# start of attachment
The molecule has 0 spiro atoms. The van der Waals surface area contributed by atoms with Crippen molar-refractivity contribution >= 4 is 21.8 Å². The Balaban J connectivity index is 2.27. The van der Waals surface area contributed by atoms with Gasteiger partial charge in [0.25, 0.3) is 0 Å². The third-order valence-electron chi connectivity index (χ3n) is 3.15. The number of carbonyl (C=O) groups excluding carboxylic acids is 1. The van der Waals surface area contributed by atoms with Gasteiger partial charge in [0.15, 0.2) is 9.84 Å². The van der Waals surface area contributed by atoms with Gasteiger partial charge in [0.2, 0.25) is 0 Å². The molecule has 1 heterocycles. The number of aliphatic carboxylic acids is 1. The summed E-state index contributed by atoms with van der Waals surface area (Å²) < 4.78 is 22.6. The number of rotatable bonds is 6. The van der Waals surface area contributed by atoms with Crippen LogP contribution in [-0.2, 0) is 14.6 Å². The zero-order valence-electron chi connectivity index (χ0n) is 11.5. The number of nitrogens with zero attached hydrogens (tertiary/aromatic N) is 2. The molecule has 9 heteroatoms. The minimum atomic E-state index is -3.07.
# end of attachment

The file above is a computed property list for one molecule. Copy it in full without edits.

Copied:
The molecule has 0 spiro atoms. The van der Waals surface area contributed by atoms with Crippen molar-refractivity contribution >= 4 is 21.8 Å². The Balaban J connectivity index is 2.27. The van der Waals surface area contributed by atoms with Gasteiger partial charge in [0.25, 0.3) is 0 Å². The third-order valence-electron chi connectivity index (χ3n) is 3.15. The number of carbonyl (C=O) groups excluding carboxylic acids is 1. The van der Waals surface area contributed by atoms with Gasteiger partial charge in [0.15, 0.2) is 9.84 Å². The van der Waals surface area contributed by atoms with Gasteiger partial charge in [0.2, 0.25) is 0 Å². The molecule has 1 heterocycles. The number of aliphatic carboxylic acids is 1. The summed E-state index contributed by atoms with van der Waals surface area (Å²) < 4.78 is 22.6. The number of rotatable bonds is 6. The van der Waals surface area contributed by atoms with Crippen LogP contribution in [-0.2, 0) is 14.6 Å². The zero-order valence-electron chi connectivity index (χ0n) is 11.5. The number of nitrogens with zero attached hydrogens (tertiary/aromatic N) is 2. The molecule has 9 heteroatoms. The minimum atomic E-state index is -3.07.